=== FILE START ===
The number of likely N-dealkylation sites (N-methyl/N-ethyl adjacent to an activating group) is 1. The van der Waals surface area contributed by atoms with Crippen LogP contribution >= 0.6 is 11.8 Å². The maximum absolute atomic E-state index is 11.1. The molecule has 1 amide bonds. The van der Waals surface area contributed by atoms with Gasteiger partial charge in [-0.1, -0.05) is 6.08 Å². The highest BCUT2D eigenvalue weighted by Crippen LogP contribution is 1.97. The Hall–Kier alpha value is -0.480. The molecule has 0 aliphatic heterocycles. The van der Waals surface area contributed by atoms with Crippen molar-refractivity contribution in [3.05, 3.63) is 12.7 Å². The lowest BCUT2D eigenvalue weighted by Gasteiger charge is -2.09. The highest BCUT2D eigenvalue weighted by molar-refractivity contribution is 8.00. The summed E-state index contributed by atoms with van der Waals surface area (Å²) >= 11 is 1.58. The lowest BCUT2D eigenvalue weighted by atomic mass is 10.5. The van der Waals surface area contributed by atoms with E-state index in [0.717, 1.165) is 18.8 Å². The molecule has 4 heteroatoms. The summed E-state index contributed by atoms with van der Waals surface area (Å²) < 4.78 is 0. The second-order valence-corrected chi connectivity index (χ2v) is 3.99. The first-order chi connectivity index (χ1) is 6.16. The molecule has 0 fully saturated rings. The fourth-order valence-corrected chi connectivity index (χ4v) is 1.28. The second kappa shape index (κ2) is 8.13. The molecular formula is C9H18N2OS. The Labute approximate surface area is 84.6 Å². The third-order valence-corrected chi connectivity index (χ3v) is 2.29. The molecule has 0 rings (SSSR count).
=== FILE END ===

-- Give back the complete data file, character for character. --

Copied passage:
The number of likely N-dealkylation sites (N-methyl/N-ethyl adjacent to an activating group) is 1. The van der Waals surface area contributed by atoms with Crippen LogP contribution >= 0.6 is 11.8 Å². The maximum absolute atomic E-state index is 11.1. The molecule has 1 amide bonds. The van der Waals surface area contributed by atoms with Gasteiger partial charge in [-0.1, -0.05) is 6.08 Å². The highest BCUT2D eigenvalue weighted by Crippen LogP contribution is 1.97. The Hall–Kier alpha value is -0.480. The molecule has 0 aliphatic heterocycles. The van der Waals surface area contributed by atoms with Crippen molar-refractivity contribution in [3.05, 3.63) is 12.7 Å². The lowest BCUT2D eigenvalue weighted by Gasteiger charge is -2.09. The highest BCUT2D eigenvalue weighted by molar-refractivity contribution is 8.00. The summed E-state index contributed by atoms with van der Waals surface area (Å²) >= 11 is 1.58. The lowest BCUT2D eigenvalue weighted by atomic mass is 10.5. The van der Waals surface area contributed by atoms with E-state index in [0.717, 1.165) is 18.8 Å². The molecule has 4 heteroatoms. The summed E-state index contributed by atoms with van der Waals surface area (Å²) < 4.78 is 0. The second-order valence-corrected chi connectivity index (χ2v) is 3.99. The first-order chi connectivity index (χ1) is 6.16. The molecule has 0 fully saturated rings. The fourth-order valence-corrected chi connectivity index (χ4v) is 1.28. The second kappa shape index (κ2) is 8.13. The molecular formula is C9H18N2OS. The Labute approximate surface area is 84.6 Å². The third-order valence-corrected chi connectivity index (χ3v) is 2.29. The molecule has 0 rings (SSSR count).